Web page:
Harrisburg Dems stump for Medicaid expansion in Philly

Top Democrats in the Pennsylvania Senate came to Philly on Tuesday to increase pressure on Gov. Corbett to “opt in” to an expansion of Medicaid offered under the Affordable Care Act, or “Obamacare.”

Following the release of a report Tuesday that said the state could save hundreds of millions if it opts in, Democratic Leader Jay Costa, of Pittsburgh, and Philly’s Vincent Hughes, the top Democrat on the Appropriations Committee, spoke in City Hall about the fiscal and economic benefits they believe would result from an expansion of Medicaid, the joint state-federal program that serves low-income Americans.

“This administration has the opportunity to make a significant impact on quality of life,” Costa said.

Assuming all states sign up, the expansion would make an additional 17 million poor Americans eligible for Medicaid coverage, according to the White House. A Supreme Court decision last year struck down a part of the law that would have made it more difficult for states to resist the expansion and gave governors the opportunity to opt in or out.

Corbett and other Republican governors who opposed Obamacare have made the expansion a symbol of their disdain. Their ranks have thinned, however, as some GOP guvs, including Chris Christie in New Jersey, have chosen to take advantage of the extra federal funding.

Corbett has said that Medicaid in Pennsylvania is deeply flawed and that he wouldn’t expand it without reforming the existing system.

Still, he may yet accept the expansion. He’s in talks with federal officials, including Secretary of Health and Human Services Kathleen Sebelius, about his concerns over the state’s Medicaid program.

The new report, by the General Assembly’s Independent Fiscal Office, said the state budget would see an average $430 million net benefit each year until 2021, when Obamacare is fully phased in. The savings come primarily from transferring recipients of the state’s General Assistance cash benefits, a program Corbett has put in his crosshairs, to Medicaid, the report said.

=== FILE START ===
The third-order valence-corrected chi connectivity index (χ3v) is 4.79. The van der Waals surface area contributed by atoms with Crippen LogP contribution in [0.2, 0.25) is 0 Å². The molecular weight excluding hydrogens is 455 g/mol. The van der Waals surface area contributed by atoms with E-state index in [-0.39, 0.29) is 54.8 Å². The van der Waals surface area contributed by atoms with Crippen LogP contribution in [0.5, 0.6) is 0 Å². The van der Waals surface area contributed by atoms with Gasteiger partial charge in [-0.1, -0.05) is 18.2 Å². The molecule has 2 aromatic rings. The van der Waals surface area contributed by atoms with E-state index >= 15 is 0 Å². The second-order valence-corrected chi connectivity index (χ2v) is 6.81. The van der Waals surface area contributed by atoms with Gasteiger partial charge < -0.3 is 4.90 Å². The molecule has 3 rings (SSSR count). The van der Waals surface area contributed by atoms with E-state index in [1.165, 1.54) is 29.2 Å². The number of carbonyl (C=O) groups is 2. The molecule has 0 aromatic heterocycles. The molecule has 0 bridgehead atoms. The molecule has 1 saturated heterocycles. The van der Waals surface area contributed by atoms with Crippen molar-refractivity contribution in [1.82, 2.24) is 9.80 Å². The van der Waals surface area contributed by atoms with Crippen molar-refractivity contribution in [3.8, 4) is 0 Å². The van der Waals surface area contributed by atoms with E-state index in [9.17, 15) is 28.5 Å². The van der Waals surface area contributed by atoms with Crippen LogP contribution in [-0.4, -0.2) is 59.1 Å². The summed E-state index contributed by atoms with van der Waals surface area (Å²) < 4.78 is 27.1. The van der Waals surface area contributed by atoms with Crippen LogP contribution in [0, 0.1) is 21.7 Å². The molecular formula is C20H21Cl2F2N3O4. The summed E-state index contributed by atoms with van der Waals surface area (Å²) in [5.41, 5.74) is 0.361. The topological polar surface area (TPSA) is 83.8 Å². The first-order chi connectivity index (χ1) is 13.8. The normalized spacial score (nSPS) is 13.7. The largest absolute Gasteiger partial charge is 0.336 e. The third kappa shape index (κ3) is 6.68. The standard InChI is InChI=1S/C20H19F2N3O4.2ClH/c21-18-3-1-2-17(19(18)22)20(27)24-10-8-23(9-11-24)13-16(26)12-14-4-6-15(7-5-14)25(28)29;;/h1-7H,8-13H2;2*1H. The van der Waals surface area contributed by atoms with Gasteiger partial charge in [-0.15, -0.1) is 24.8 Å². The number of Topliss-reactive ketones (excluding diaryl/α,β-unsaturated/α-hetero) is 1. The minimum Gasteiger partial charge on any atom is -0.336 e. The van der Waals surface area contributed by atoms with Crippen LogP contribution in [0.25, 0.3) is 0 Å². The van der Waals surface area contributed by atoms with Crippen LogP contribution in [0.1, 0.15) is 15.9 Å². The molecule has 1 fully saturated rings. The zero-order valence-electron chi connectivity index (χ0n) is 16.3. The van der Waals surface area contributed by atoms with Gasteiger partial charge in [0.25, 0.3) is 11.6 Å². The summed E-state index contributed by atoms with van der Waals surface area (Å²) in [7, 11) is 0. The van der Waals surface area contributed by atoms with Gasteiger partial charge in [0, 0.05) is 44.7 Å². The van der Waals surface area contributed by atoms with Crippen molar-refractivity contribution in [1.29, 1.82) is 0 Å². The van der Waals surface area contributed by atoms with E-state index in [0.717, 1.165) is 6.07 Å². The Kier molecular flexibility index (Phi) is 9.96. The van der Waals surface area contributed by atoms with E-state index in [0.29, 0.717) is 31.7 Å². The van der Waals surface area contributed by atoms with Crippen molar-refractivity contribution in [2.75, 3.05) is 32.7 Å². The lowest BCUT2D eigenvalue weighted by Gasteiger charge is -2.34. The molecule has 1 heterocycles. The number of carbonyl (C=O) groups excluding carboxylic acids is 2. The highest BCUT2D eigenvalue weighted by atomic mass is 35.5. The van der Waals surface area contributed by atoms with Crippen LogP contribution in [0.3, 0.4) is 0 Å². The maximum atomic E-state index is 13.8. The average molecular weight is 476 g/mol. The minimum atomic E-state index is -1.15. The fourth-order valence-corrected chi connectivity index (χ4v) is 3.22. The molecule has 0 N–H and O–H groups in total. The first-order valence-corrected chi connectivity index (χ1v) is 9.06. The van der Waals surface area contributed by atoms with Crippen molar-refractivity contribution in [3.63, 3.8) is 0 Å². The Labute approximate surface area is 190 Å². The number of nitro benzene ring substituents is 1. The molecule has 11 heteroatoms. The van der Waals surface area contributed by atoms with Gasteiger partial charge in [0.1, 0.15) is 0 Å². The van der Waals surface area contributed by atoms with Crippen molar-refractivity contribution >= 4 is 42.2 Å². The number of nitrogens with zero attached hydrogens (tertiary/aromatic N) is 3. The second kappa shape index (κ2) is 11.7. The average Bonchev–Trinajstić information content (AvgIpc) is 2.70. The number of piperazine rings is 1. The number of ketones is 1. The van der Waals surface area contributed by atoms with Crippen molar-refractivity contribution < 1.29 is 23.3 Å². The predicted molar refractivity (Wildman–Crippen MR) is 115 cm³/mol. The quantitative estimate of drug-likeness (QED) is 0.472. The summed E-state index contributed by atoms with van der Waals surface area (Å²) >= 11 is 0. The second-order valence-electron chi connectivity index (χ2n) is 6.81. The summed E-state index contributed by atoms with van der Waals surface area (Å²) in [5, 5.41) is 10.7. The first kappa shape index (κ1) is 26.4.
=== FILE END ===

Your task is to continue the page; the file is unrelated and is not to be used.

Separately, the report detailed benefits of the expansion to the Pennsylvania economy that could result in increased tax revenues of $215 million per year, further aiding the state’s bottom line.

Much of the economic boost would come from new jobs in the state’s healthcare industry, a large part of which is in the Philly region.

“The lion’s share of those positions would be created in the southeast part of the state,” Costa said.

Corbett spokeswoman Christine Cronkright questioned the IFO study because it didn’t factor in whether the federal government will change or eliminate its generous matching rate for the state’s gross-receipts tax on managed care organizations.

If that happens, the benefits of a Medicaid expansion as determined by the IFO would be exaggerated, according to the administration.

The study is “built on the assumption that the GRT will continue at the status quo, and we don’t know that that’s the case, and the conversations we’ve had would indicate it may not be,” Cronkright said.